Here comes the retirement crisis, coronavirus-style

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Will COVID-19 deepen the retirement crisis? Yes and no — here’s how

 The coronavirus crisis may worsen an already impending retirement crisis.

Remember when Americans struggled to save for retirement because they were juggling high housing costs, student loan payments, credit card debt and scanty access to workplace savings? Add in a global pandemic, record unemployment and an economic lockdown. How’s that for a retirement crisis?

The coronavirus poses a threat to many Americans’ health and current financial well-being, but it also has the potential to derail an individual’s future retirement security.

Many Americans were already underprepared for retirement, not having saved enough for their futures by the time they were ready to leave the workforce. The global pandemic may make it even harder to afford to retire. In the past four weeks alone, 22 million U.S. workers have filed for unemployment benefits, and people without jobs are not able to contribute to their workplace investment accounts, nor do they have any extra money to put away. People may also have to take distributions or loans from their retirement plans, which lowers their potential returns in the long-run.

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There’s a retirement crisis in America where most will be unable to afford a ‘solid life’

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The three “legs” of the retirement “stool” (private savings, pensions, and Social Security) are all in dire shape.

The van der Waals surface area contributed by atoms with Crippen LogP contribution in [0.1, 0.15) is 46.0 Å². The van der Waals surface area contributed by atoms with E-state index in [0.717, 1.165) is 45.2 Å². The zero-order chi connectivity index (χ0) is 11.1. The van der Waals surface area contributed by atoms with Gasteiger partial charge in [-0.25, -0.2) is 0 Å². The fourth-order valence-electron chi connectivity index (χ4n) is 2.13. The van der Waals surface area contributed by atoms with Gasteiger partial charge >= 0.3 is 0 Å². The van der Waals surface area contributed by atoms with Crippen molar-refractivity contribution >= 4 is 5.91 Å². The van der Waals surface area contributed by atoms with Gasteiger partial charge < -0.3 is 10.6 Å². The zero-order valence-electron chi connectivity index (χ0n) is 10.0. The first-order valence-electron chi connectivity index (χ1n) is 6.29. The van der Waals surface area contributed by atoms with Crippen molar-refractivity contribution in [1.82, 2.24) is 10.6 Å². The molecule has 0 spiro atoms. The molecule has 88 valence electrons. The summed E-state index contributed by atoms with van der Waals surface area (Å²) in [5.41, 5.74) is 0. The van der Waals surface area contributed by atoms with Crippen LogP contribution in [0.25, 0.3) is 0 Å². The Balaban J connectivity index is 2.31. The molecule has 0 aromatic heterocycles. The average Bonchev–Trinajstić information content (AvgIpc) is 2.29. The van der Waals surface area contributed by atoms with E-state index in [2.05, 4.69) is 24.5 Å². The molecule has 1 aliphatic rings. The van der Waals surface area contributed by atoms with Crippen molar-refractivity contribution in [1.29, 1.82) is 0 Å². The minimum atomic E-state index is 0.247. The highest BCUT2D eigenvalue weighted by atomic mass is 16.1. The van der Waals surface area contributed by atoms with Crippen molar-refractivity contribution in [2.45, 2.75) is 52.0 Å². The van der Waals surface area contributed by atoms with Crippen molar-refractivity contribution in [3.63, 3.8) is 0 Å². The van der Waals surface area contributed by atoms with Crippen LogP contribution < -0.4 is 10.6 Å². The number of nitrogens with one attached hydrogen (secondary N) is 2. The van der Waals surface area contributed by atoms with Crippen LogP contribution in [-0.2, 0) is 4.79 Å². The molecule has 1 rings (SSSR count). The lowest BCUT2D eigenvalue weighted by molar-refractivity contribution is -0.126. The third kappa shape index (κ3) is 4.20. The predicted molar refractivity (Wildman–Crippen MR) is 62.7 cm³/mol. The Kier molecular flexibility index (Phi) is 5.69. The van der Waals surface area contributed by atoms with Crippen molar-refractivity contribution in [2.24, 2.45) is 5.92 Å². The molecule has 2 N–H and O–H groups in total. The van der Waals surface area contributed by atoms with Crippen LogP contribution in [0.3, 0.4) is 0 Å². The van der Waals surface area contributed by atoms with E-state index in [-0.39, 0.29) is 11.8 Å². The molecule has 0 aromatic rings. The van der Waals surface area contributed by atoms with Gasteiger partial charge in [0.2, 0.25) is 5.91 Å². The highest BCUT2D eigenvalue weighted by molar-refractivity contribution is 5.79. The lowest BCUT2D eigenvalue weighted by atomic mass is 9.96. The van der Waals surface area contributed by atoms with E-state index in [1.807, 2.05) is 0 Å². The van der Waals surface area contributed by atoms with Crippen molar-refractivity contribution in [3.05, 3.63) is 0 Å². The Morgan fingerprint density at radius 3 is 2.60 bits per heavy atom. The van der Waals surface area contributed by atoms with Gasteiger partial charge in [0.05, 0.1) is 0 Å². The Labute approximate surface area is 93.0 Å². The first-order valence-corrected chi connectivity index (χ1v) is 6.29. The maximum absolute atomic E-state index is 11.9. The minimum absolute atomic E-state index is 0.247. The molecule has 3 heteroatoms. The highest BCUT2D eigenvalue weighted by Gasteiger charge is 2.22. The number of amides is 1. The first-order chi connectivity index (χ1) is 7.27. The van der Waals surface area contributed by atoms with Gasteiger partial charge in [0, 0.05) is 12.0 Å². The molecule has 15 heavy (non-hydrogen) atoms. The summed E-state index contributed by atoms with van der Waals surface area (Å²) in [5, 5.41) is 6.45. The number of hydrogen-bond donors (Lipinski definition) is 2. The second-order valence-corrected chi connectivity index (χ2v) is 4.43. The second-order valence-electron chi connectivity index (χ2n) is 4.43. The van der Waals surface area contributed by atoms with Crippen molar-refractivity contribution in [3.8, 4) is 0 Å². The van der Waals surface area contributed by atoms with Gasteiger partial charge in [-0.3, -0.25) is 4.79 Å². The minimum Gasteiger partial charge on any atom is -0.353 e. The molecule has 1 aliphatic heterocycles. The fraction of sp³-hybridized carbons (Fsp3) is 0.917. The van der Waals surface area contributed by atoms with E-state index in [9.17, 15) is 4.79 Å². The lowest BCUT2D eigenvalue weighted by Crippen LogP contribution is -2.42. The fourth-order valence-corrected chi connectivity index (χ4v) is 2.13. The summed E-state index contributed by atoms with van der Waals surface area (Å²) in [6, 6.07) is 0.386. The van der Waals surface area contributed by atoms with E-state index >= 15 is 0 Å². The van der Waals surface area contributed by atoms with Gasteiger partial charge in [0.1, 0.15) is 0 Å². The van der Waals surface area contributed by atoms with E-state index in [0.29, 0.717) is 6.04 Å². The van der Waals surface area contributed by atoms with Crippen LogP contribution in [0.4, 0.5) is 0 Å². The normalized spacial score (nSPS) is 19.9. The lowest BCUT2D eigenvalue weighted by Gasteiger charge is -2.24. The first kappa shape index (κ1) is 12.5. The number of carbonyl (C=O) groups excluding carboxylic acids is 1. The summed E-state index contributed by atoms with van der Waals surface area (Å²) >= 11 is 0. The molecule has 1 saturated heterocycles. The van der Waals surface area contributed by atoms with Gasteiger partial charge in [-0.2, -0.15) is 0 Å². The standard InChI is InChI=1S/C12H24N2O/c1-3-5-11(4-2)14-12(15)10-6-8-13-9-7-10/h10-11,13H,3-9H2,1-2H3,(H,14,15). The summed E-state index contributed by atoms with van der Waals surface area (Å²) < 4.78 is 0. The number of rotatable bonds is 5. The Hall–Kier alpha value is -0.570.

At Vanguard, the median 401(k) account value for an investor age 65 and older is a measly $58,035.

After looking at the data, the Saint Louis Fed concluded: “It could be worrisome that, for many American households, the total balances of their retirement accounts may not be sufficient to ensure a solid life in retirement.”

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50 million Americans living in poverty in the U.S.

Food stamps keep about five million people out of poverty.

There are some big problems with the way poverty is measured in this country. A Census report came out this week based on the “supplemental poverty measure” — a newer, unofficial method that figures in the value of many government benefits, the cost of living in different cities, and health-care costs.

 

 

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The startling rise in disability in the US: 14 million Americans can’t work

Every month, 14 million Americans get a disability check.

The number of Americans who are on disability has skyrocketed in the past thirty years. Medical advances have allowed many more people to remain on the job, and new laws have banned workplace discrimination against the disabled, but disability is still on the rise. Fourteen million people now get a disability check from the government every month.

 

 

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American cities built for the young strained by aging boomers

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Atlanta Regional Commission project constructed the new ramp to accomodate the aging population in Atlanta.